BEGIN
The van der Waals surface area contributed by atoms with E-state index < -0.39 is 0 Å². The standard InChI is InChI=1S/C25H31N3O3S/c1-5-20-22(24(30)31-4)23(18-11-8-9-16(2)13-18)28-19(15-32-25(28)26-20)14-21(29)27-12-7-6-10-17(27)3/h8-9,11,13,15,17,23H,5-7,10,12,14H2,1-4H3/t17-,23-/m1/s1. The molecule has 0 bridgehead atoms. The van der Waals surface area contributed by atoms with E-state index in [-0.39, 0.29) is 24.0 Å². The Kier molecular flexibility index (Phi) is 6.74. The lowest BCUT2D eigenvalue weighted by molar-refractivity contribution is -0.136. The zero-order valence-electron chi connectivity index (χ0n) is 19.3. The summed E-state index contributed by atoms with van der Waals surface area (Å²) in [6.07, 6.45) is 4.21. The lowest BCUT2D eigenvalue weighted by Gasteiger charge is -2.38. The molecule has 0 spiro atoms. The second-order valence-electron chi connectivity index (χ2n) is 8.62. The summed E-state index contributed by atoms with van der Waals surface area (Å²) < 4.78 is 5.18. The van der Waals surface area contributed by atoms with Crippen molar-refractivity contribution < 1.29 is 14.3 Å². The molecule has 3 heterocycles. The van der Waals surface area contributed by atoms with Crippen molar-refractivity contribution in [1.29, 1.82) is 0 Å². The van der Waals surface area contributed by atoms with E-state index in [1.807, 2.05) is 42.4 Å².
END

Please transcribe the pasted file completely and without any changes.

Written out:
The van der Waals surface area contributed by atoms with E-state index < -0.39 is 0 Å². The standard InChI is InChI=1S/C25H31N3O3S/c1-5-20-22(24(30)31-4)23(18-11-8-9-16(2)13-18)28-19(15-32-25(28)26-20)14-21(29)27-12-7-6-10-17(27)3/h8-9,11,13,15,17,23H,5-7,10,12,14H2,1-4H3/t17-,23-/m1/s1. The molecule has 0 bridgehead atoms. The van der Waals surface area contributed by atoms with E-state index in [-0.39, 0.29) is 24.0 Å². The Kier molecular flexibility index (Phi) is 6.74. The lowest BCUT2D eigenvalue weighted by molar-refractivity contribution is -0.136. The zero-order valence-electron chi connectivity index (χ0n) is 19.3. The summed E-state index contributed by atoms with van der Waals surface area (Å²) in [6.07, 6.45) is 4.21. The lowest BCUT2D eigenvalue weighted by Gasteiger charge is -2.38. The molecule has 0 spiro atoms. The second-order valence-electron chi connectivity index (χ2n) is 8.62. The summed E-state index contributed by atoms with van der Waals surface area (Å²) < 4.78 is 5.18. The van der Waals surface area contributed by atoms with Crippen molar-refractivity contribution < 1.29 is 14.3 Å². The molecule has 3 heterocycles. The van der Waals surface area contributed by atoms with Crippen molar-refractivity contribution in [1.29, 1.82) is 0 Å². The van der Waals surface area contributed by atoms with E-state index in [1.807, 2.05) is 42.4 Å².